The traditional rendering “may your will be done” is somewhat misleading, since there is no actual mention of doing God’s will; rather, the request is that God would see to it that His will comes to pass (“comes to be”) on earth. This touches upon the complex philosophical/theological question of the will of God. If God is sovereign and all-powerful, then by its very nature His will always comes to pass in all things. At the same time, there is clear and abundant evidence that things on earth do not always (or often) conform to the declared will (or wish) of God; in particular, human beings typically do not act according to His will. In the Sermon on the Mount, Jesus does not address this philosophical dimension directly, but the very point of his teaching throughout is centered on the idea that human beings must (choose to) live and act in a way that conforms with God’s own nature and character (including His will). Thus, there is implicit in this request the concept of doing (or fulfilling) the will of God the Father. Cf. further on 7:21, discussed below.

As mentioned above, this continues the contrast of heaven and earth which runs through the Sermon. God’s will is done in heaven, but it is often not done by people on earth. Again, the will (qe/lhma) here refers to something which God has declared for people—i.e., His word or instruction (Torah) which reveals His intention for humankind, to act and think in a way that corresponds with His own character and example. This is unquestionably how qe/lhma is used in most of the occurrences in the Gospel, in the sayings/teachings of Jesus. Most notable in this regard is the Synoptic saying in Mark 3:35 (par Matt 12:50, the Lukan form is rather different):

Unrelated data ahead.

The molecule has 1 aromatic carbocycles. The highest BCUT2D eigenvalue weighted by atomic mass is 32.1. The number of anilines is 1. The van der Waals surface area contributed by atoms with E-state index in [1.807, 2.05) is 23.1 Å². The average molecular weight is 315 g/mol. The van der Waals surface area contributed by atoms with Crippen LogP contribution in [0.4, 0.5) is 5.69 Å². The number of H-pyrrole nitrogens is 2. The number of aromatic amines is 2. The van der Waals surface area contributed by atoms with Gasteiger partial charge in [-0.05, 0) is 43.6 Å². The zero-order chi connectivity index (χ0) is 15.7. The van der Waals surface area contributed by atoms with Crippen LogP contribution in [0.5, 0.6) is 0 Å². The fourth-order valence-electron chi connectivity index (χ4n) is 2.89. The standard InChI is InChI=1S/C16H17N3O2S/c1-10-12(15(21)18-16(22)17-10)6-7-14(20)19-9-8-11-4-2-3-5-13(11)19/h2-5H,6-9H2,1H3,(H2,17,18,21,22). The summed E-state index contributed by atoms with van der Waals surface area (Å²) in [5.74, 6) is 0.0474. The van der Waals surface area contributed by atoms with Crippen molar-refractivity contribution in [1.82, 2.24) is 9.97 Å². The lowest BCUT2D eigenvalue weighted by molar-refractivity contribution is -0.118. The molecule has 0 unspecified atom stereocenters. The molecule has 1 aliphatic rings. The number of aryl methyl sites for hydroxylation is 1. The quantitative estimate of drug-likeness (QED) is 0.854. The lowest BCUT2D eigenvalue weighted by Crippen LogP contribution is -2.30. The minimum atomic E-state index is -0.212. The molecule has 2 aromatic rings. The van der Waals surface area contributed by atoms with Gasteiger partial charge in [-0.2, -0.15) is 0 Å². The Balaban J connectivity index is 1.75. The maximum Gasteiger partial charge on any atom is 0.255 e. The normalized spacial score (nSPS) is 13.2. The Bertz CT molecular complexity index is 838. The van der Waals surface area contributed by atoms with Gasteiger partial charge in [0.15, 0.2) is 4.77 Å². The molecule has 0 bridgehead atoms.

“Whoever would do the will of God, this (one) is my brother and sister and mother.”
i.e. Jesus’ true family consists of his followers who do the will of God; Matt 12:50 reflects the distinctive Matthean wording:
“For whoever would do the will of my Father the (One) in the heavens, he is my brother and sister and mother.”

Three other occurrences of qe/lhma in Matthew express the same basic idea (7:21; 18:14; 21:31); the first of these is also from the Sermon on the Mount:

“Not everyone saying to me ‘Lord, Lord…’ will come into the kingdom of the heavens, but (only) the (one) doing the will of my Father the (One) in the heavens.” (Matt 7:21)

Also noteworthy is the parable of the two sons (Matt 21:28-32 par), which draws upon a similar dualistic contrast: those who do the will of God the Father (i.e. followers of Jesus) and those who do not (i.e. conventional/false religious behavior). In many ways, the closest parallel to the petition in Matt 6:10b is found in Jesus’ prayer in the garden at the beginning of his Passion. In Mark, this (Synoptic) saying reads:

“Abba, Father, all (thing)s are possible for you: (please) carry along this drinking-cup (away) from me! But (yet), not what I wish [qe/lw], but what you (wish).” (Mk 14:36)

In Matthew’s version of this scene, this saying is preserved, generally following the Markan phrasing (Matt 26:39); however, words from the second session of prayer are also included which match more closely the petition in the Lord’s Prayer (the words in italics are identical):

“My Father, if it is not possible (for) this (cup) to go along (from me) if I do not drink (it), may your will come to be [genhqh/tw to\ qe/lhma/ sou] .” (v. 42)